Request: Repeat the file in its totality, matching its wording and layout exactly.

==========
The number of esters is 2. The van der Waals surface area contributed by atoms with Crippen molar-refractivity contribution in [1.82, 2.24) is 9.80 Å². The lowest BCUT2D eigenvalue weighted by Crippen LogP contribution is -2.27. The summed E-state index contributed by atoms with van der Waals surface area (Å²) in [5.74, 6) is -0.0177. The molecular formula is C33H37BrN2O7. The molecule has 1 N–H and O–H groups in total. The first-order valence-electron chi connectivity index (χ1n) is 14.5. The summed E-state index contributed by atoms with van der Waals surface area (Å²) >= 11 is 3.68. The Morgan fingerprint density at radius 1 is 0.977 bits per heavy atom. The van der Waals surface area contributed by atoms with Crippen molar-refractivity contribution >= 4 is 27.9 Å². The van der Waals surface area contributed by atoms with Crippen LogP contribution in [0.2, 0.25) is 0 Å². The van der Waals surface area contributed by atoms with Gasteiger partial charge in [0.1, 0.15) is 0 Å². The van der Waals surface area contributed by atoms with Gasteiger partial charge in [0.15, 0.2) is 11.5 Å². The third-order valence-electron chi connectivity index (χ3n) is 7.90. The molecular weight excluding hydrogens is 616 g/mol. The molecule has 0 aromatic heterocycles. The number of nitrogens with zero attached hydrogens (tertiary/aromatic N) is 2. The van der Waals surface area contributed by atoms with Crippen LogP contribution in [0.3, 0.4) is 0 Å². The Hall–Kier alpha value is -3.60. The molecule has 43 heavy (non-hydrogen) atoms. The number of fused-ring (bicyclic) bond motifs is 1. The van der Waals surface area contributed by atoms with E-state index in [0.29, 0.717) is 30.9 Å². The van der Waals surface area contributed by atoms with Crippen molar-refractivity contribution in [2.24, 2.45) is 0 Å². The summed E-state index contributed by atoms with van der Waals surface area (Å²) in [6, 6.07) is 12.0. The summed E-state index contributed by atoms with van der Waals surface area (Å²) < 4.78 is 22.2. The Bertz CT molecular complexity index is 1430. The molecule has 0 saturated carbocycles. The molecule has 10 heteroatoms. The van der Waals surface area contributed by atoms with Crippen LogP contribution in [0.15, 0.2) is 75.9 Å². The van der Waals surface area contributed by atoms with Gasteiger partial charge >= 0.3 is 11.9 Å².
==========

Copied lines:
The number of esters is 2. The van der Waals surface area contributed by atoms with Crippen molar-refractivity contribution in [1.82, 2.24) is 9.80 Å². The lowest BCUT2D eigenvalue weighted by Crippen LogP contribution is -2.27. The summed E-state index contributed by atoms with van der Waals surface area (Å²) in [5.74, 6) is -0.0177. The molecular formula is C33H37BrN2O7. The molecule has 1 N–H and O–H groups in total. The first-order valence-electron chi connectivity index (χ1n) is 14.5. The summed E-state index contributed by atoms with van der Waals surface area (Å²) >= 11 is 3.68. The Morgan fingerprint density at radius 1 is 0.977 bits per heavy atom. The van der Waals surface area contributed by atoms with Crippen molar-refractivity contribution >= 4 is 27.9 Å². The van der Waals surface area contributed by atoms with Crippen LogP contribution in [0.2, 0.25) is 0 Å². The van der Waals surface area contributed by atoms with Gasteiger partial charge in [0.1, 0.15) is 0 Å². The van der Waals surface area contributed by atoms with Gasteiger partial charge in [0.15, 0.2) is 11.5 Å². The third-order valence-electron chi connectivity index (χ3n) is 7.90. The molecular weight excluding hydrogens is 616 g/mol. The molecule has 0 aromatic heterocycles. The number of nitrogens with zero attached hydrogens (tertiary/aromatic N) is 2. The van der Waals surface area contributed by atoms with Crippen LogP contribution in [0.3, 0.4) is 0 Å². The Hall–Kier alpha value is -3.60. The molecule has 43 heavy (non-hydrogen) atoms. The number of fused-ring (bicyclic) bond motifs is 1. The van der Waals surface area contributed by atoms with E-state index in [0.29, 0.717) is 30.9 Å². The van der Waals surface area contributed by atoms with Crippen molar-refractivity contribution in [2.24, 2.45) is 0 Å². The summed E-state index contributed by atoms with van der Waals surface area (Å²) in [6, 6.07) is 12.0. The summed E-state index contributed by atoms with van der Waals surface area (Å²) < 4.78 is 22.2. The Bertz CT molecular complexity index is 1430. The molecule has 0 saturated carbocycles. The molecule has 10 heteroatoms. The van der Waals surface area contributed by atoms with Crippen LogP contribution in [0.15, 0.2) is 75.9 Å². The van der Waals surface area contributed by atoms with Gasteiger partial charge >= 0.3 is 11.9 Å².